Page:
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What Is Negative Reinforcement?

When Negative Reinforcement Works — and When It Fails

To put it mildly, parenting can be rough. It's difficult to know what to do, and especially with a toddler or young child, quick thinking is required. As the mum of a 2-year-old, I'll admit that sometimes my brain doesn't react fast enough.

Recently at a museum store, my son grabbed a toy off the rack and, with remarkable speed, ripped open the box to reveal the shiny and new train inside. Of course, following the basic "you break it, you buy it" rule that my own mother had to follow years ago, we purchased the train.

While I didn't necessarily mind buying that toy, I didn't like that he forced my hand on it. I certainly don't want him to go around ripping other people's things, but I was at a loss of what to do. The angry parent in me didn't want him to play with the train because I was worried that I would be validating his actions. Yet I was unaware about whether or not taking the toy would even work to create more positive behaviour.

This form of behaviour modification is referred to as negative reinforcement. Not to be confused with punishments like spanking, the term is a form of conditioning where something is taken away or avoided as a way of hopefully encouraging more positive behaviour or outcome. In spite of best intentions, parenting kids is rarely so straightforward.

"Negative reinforcement can be a tricky issue to navigate because it often seems that taking something away should improve the situation, but when negative reinforcement is happening, the opposite occurs," warned Dr. Anna Shier, a child psychologist based out of Scottsdale, AZ, who spoke to POPSUGAR on the subject of negative reinforcement.

"If your toddler screams when he sees a dog and that leads you to take him away from the dog, the toddler learns that screaming is a way to take away scary things, so the result is they are more likely to scream in the future because the behaviour of screaming has been reinforced," Dr. Shier said. "If you can shift the focus from the negative behaviours to praising and supporting the pro-social behaviours, your child will be more likely to continue to act positively because they have learned they can get as much or even more attention for being good than they can for being bad."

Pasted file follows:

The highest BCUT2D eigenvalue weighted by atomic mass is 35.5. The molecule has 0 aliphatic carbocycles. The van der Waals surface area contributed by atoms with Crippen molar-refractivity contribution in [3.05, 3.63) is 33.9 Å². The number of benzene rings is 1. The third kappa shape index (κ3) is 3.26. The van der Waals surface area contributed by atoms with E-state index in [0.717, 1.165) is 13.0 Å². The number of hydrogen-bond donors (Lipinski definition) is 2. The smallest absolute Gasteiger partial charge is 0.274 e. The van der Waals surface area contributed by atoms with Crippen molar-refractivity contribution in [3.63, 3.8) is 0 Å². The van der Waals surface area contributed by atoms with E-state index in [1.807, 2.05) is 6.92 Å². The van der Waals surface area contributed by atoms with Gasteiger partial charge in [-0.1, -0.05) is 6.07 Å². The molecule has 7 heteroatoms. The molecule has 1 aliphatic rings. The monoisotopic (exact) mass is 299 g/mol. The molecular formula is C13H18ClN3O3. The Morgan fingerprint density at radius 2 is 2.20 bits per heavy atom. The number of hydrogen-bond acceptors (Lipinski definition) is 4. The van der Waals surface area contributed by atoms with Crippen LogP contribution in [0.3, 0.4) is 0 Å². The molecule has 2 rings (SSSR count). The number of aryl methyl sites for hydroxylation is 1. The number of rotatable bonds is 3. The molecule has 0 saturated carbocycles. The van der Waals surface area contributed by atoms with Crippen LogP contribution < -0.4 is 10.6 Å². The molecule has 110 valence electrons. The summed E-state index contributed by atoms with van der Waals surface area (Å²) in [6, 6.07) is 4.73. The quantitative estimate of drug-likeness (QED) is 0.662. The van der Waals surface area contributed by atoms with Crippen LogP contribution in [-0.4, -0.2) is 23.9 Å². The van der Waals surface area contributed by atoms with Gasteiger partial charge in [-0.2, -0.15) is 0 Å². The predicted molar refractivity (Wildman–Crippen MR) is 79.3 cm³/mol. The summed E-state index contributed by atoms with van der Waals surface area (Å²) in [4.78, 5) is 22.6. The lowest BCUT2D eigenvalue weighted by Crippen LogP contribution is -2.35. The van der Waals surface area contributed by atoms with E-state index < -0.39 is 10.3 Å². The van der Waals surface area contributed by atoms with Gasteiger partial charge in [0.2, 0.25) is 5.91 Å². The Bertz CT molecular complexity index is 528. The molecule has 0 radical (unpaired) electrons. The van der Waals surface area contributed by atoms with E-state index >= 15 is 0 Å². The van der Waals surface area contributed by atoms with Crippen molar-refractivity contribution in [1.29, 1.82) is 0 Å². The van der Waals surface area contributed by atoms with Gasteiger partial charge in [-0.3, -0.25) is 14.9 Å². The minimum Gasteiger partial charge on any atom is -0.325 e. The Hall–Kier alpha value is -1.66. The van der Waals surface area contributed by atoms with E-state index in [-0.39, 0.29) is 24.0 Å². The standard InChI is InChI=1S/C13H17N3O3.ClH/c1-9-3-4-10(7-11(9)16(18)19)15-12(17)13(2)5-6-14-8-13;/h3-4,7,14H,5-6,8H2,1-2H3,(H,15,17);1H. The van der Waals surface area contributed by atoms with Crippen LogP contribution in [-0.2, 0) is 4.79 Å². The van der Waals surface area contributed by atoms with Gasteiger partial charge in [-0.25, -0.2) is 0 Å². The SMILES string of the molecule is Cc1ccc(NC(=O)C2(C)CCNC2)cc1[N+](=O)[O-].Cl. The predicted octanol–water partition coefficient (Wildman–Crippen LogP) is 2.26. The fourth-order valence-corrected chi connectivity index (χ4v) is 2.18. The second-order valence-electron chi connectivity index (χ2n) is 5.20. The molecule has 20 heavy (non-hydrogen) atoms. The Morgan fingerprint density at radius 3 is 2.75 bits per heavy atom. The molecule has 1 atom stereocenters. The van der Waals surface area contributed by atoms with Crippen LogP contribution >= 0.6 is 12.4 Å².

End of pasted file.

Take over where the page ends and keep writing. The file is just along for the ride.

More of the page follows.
Positive attention seems to be key, as any parent will immediately recognise. "If you are only giving attention, even if it is angry attention, to your child because of their bad behaviour, they will continue to act out and push your buttons to gain any form of attention they can get from you," Dr. Shier insisted. "To a child, even angry attention is good attention, because they desperately crave attention in any form from their parents."

The question is: if and when does negative reinforcement ever work?

Frustratingly, this is one of the problem parents face when trying to teach children proper ways to interact with people and situations. Children need to learn that bad behaviour has a negative consequence, but it's difficult to know how to instil this in young minds. The question is: if and when does negative reinforcement ever work?

"Negative reinforcement works when taking away something reinforces a behaviour you want. So if taking away the car from your teen reinforces having more time to study and do homework, the negative reinforces the behaviour you want, which is staying home to get more studying done," she explained. Yet, she cautioned, "when a child is always losing things, they can get demoralised and stop trying, which is why also giving praise and positive reinforcement is also very important."

However, negative reinforcement can be done successfully when parents are mindful about their language. One way to use negative reinforcement in a loving and supportive way is by "expressing regret that you have to take something away because you know your child loves it but that you want them to know that there are consequences for poor behaviour," Dr. Shier said. It's important that children recognise that, "just as they can earn praise and rewards for good behaviour, they can also lose privileges for poor behaviour."

What Dr. Shier recommends is a balance between negative and positive reinforcement as a way of instilling positive behaviour in children.

"Studies show that positive reinforcement is also an effective parenting tool and can be beneficial in that it teaches kids that they aren't always going to be losing things but that there is also the opportunity to gain things if they behave in positive ways," Dr. Shier said. "So every time your child does something you want, you may give them a star or reward their behaviour. In adding or giving a reinforcer, you may then support the behaviour."

Image Source: iStock
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